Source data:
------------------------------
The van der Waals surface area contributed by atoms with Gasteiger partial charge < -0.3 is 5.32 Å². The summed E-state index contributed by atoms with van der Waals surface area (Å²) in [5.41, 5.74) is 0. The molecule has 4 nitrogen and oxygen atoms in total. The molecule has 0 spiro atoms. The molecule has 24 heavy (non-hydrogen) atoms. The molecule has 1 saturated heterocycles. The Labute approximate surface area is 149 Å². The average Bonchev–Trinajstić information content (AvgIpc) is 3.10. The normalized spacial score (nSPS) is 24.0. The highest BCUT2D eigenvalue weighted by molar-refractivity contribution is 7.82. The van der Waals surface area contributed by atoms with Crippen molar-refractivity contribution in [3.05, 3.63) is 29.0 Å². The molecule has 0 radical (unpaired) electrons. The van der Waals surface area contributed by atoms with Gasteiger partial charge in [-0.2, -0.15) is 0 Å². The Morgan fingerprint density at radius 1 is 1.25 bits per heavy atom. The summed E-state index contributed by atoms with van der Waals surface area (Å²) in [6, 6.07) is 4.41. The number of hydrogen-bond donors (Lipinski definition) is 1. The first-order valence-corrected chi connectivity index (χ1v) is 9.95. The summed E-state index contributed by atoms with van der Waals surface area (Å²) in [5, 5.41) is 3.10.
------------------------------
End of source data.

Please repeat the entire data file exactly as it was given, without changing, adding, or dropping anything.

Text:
The van der Waals surface area contributed by atoms with Gasteiger partial charge < -0.3 is 5.32 Å². The summed E-state index contributed by atoms with van der Waals surface area (Å²) in [5.41, 5.74) is 0. The molecule has 4 nitrogen and oxygen atoms in total. The molecule has 0 spiro atoms. The molecule has 24 heavy (non-hydrogen) atoms. The molecule has 1 saturated heterocycles. The Labute approximate surface area is 149 Å². The average Bonchev–Trinajstić information content (AvgIpc) is 3.10. The normalized spacial score (nSPS) is 24.0. The highest BCUT2D eigenvalue weighted by molar-refractivity contribution is 7.82. The van der Waals surface area contributed by atoms with Crippen molar-refractivity contribution in [3.05, 3.63) is 29.0 Å². The molecule has 0 radical (unpaired) electrons. The van der Waals surface area contributed by atoms with Gasteiger partial charge in [-0.2, -0.15) is 0 Å². The Morgan fingerprint density at radius 1 is 1.25 bits per heavy atom. The summed E-state index contributed by atoms with van der Waals surface area (Å²) in [6, 6.07) is 4.41. The number of hydrogen-bond donors (Lipinski definition) is 1. The first-order valence-corrected chi connectivity index (χ1v) is 9.95. The summed E-state index contributed by atoms with van der Waals surface area (Å²) in [5, 5.41) is 3.10.